In NeuroArchitecture, technologies such as Virtual Reality (VR), research, and sensory technological apparatus come together to measure a person’s heart rate, body temperature, brain waves, eye movement, and “awakening.” The most common research methodologies combine the analysis of a number of other parameters such as: 1) brain stimuli (in areas of the brain that are active during the period that the user is in the environment); 2) responses produced by the brain in that environment; 3) vital signs that change in the environment (for example, heart rate, blood pressure) etc. In the long run, urban planning and functional solutions affect our habits and health, which is documented through monitoring the health performance of the population over the years. This data helps architects and urban planners, who can build spaces that contribute to the health of residents and citizens.

NeuroArchitecture helps physicians deepen their work in understanding the neurological nature of human behavior and interrelationship with the surrounding environment, as well as architects to design buildings and spaces that will have a more positive effect on our mood and senses, and ultimately on our well-being. By understanding how our relationship with space affects us, we are able to gain knowledge of how to design spaces, but also enable spaces to evolve over time to become more people-centered. Designing cities should make people feel comfortable and give them a sense of belonging: including public places and parks where people get together, where they feel welcome and comfortable, thus strengthening social cohesion.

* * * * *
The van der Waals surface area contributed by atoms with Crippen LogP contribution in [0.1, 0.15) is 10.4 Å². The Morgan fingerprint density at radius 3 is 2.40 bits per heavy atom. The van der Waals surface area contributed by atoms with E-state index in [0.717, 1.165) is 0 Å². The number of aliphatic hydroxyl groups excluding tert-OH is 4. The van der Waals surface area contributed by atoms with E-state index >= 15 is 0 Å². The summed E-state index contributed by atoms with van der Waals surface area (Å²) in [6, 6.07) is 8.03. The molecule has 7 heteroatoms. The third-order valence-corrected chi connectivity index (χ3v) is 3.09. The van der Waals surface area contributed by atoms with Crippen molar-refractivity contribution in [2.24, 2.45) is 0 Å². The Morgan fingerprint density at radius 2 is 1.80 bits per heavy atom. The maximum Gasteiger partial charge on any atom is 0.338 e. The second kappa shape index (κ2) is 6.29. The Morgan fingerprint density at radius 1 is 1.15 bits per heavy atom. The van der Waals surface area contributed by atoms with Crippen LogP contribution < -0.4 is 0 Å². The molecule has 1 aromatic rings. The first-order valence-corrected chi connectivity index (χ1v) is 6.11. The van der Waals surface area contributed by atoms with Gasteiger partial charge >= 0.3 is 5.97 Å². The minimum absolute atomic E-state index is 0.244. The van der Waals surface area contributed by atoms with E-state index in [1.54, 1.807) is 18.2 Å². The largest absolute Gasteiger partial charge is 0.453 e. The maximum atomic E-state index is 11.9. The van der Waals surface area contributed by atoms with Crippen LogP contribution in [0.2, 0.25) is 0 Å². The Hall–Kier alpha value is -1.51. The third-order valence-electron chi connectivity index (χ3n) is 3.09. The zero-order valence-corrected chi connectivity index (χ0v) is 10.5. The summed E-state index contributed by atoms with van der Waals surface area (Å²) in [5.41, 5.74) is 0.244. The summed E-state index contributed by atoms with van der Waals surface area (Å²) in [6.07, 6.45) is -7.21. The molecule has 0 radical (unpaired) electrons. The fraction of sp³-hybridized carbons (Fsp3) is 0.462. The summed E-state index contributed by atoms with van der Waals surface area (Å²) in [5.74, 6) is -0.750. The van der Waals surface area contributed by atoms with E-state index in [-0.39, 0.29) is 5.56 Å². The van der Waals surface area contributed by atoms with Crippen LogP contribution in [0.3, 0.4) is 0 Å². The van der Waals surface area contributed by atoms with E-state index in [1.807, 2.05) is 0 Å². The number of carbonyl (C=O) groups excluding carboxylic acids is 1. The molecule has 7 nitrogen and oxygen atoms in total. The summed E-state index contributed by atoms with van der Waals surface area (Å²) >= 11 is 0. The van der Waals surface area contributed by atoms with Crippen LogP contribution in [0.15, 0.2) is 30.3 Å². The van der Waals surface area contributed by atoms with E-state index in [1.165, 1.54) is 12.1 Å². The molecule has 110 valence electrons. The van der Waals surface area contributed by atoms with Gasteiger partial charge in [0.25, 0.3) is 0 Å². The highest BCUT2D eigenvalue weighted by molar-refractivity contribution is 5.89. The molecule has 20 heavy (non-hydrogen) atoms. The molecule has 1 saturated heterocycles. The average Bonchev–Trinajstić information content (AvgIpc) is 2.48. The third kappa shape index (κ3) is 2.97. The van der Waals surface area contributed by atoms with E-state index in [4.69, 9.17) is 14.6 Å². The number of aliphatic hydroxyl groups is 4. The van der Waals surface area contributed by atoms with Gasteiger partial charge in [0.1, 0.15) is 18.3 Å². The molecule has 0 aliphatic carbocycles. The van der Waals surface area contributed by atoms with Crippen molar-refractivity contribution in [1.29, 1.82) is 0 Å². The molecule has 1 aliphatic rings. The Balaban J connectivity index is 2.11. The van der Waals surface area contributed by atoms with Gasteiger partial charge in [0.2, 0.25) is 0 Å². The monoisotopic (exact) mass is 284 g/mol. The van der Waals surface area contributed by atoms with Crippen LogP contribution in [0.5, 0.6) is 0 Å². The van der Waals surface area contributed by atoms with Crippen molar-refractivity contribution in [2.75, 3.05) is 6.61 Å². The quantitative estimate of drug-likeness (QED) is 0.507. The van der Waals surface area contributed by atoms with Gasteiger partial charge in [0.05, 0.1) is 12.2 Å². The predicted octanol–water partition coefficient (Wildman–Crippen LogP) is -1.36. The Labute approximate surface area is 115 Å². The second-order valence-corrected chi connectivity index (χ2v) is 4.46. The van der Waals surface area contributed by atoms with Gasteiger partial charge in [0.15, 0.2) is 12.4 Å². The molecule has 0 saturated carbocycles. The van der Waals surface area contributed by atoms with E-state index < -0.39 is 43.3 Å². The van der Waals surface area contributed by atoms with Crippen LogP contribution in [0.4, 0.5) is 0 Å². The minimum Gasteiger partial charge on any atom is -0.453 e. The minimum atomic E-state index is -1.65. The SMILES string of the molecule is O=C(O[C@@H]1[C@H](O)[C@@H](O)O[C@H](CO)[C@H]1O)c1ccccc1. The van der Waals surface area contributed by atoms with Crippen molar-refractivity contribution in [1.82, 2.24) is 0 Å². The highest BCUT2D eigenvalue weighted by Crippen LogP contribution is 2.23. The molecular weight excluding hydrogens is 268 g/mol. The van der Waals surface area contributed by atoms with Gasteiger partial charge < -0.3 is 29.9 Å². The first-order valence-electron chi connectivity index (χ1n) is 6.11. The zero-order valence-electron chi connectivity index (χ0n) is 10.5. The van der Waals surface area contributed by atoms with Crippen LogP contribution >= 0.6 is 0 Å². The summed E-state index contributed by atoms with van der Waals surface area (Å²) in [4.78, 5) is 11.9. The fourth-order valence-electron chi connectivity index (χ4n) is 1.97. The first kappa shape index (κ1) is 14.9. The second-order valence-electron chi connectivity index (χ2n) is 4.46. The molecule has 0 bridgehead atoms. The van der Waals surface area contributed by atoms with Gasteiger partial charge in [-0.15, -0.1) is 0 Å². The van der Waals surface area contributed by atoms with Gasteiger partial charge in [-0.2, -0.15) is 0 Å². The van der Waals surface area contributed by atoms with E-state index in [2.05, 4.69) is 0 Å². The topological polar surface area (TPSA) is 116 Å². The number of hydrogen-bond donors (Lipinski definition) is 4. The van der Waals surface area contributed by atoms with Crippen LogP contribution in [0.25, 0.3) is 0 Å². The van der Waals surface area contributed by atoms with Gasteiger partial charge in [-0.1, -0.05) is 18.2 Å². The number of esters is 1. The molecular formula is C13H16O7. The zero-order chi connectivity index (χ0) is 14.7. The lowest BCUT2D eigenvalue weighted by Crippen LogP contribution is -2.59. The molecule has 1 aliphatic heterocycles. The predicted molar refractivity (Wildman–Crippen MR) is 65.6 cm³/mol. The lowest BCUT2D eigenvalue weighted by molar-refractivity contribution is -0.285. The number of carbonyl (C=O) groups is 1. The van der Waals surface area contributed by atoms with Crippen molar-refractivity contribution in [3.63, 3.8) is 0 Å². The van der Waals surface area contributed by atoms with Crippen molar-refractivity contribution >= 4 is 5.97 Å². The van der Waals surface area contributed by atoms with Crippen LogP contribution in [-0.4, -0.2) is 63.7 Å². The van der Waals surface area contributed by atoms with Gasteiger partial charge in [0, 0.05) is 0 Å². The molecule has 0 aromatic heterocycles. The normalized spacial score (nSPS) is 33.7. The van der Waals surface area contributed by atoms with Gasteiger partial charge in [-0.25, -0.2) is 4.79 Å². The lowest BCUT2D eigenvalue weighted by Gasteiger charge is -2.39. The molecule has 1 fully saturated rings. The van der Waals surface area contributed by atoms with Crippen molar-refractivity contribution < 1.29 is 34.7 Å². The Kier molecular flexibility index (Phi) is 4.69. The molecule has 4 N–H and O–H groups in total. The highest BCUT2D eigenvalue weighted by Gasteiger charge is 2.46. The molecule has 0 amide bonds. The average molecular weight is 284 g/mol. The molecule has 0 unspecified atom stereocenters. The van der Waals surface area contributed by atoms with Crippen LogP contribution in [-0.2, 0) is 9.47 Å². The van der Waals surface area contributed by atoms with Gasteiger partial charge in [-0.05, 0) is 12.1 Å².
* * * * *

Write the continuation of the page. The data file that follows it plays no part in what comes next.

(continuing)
A watercolor Steven Holl presented as part of his ANFA conference talk

During the ANFA conference in 2016, the architect Steven Holl displayed one of his watercolor drawings, in which he described the human body as an island in a sea called the environment, with the brain drawn as a structure on the island, and the mind as an area within this structure.

Neuroscientific research present a new opportunity in designing spaces for people with disabilities and special needs. The acoustic and tactical qualities of an environment, designed through careful materials and spatial choices, can help this typology of people move, interact and experience environments without limitation. Not only does such a design enhance the experience of everyone in a building; it also challenges the visual ways in which we often conceive and design buildings. Design typologies, such as re-education spaces are also expected to change, through neuroarchitecture these objects will not be designed as punishment spaces, but as healing and social interaction spaces focused on thinking and human behavior.

In a world that is evolving daily, where technology is taking an important place in our lives, the human connection to build spaces is also changing. Architects, urban planners, physicians and neuroscientists must help build stronger relationships between cities and their inhabitants by creating and inspiring productivity and habits for a healthy life.

Authors: Aurora Baba & Andela Malaj, NEUAR